Female Gray Wolf Renner Joins Cotton Family Wolf Wilderness
Male Kaska no longer the lone wolf at Detroit Zoo
September 30, 2019
ROYAL OAK, Mich.,
The Detroit Zoo has welcomed a 3-year-old female gray wolf to the Cotton Family Wolf Wilderness. Renner arrived in September from the Wildlife Science Center in Stacy, Minn., where she was born. She joins 9-year-old male gray wolf Kaskapahtew, known as Kaska, who has lived at the Zoo since 2015. His former mate Waziyata died in June.
“We are pleased to welcome Renner to her new home and happy for Kaska to once again have a companion,” said Scott Carter, chief life sciences officer for the Detroit Zoological Society (DZS). “The two are getting along well, and we are optimistic they’ll start a family in the coming year. Family is a critical part of the fabric of wolf society and is important to their well-being.”
Breeding season for gray wolves is late winter. After a two-month gestation, four to six pups are born.
“The Detroit Zoo is renowned for its animal care and welfare practices and has a beautiful and spacious habitat for wolves. We were delighted to respond to the request for help in finding a suitable companion for Kaska,” said Peggy Callahan, founder and executive director of the Wildlife Science Center, a nonprofit education and research facility with expertise in the care of wolves.
The 2-acre Cotton Family Wolf Wilderness features grassy hills and meadows, native Michigan trees, a flowing stream and pond, dens and elevated rock outcroppings from which the wolves can survey their surroundings. Zoo visitors are able to see the animals from many vantage points around the habitat – including from the historic Log Cabin, which features an observation area with expansive glass viewing windows that allow people to get nose to snout with the wolves.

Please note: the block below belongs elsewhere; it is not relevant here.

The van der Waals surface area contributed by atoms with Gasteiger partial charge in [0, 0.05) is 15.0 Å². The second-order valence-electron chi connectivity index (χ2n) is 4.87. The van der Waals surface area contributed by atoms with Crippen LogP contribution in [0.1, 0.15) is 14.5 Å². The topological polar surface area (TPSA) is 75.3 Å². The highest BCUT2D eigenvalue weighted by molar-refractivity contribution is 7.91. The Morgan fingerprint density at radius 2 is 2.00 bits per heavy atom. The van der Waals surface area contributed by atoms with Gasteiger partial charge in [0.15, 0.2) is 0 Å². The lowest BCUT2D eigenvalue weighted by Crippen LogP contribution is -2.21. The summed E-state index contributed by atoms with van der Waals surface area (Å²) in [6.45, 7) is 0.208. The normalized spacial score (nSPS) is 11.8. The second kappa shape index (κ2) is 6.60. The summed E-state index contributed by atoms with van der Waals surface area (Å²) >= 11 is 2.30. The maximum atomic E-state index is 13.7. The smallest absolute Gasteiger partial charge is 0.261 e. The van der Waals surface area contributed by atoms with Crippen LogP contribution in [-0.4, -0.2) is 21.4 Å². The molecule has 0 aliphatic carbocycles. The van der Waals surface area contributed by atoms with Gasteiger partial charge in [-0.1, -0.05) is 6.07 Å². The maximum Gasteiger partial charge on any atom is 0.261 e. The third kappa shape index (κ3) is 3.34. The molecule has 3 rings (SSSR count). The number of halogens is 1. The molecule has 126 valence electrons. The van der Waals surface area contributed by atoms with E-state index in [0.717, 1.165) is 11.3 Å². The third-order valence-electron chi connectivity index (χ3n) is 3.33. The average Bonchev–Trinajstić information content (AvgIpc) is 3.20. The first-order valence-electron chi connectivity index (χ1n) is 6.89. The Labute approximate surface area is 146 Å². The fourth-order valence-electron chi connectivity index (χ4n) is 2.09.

The DZS will kick off National Wolf Awareness Week with a special celebration at the Cotton Family Wolf Wilderness on Sunday, October 20. Through zookeeper talks and hands-on activities, guests can learn fun facts about Kaska and Renner and discover what the DZS is doing to protect and conserve wolves and their wild habitats.
“The DZS is working to ensure the protection of wolves in Michigan,” Carter said. “Wolves are an essential part of healthy ecosystems and are important in our state and other parts of the Great Lakes basin.”
The DZS is an important supporter of the Wolf-Moose Project on Isle Royale, a remote wilderness island and national park in northern Michigan that is home to a population of wolves and moose. This project is the longest continuous study of any predator-prey system in the world. DZS staff have assisted with research on Isle Royale, studying the island’s unique ecology in order to better understand the relationship of wolves and their prey.
The DZS also joined forces with other animal welfare and conservation groups and Native American tribes to oppose the designation of wolves as a game species in Michigan. A victory for these organizations came in 2017 when a D.C. Circuit Court of Appeals ruling maintained federal protections for wolves in the Great Lakes region.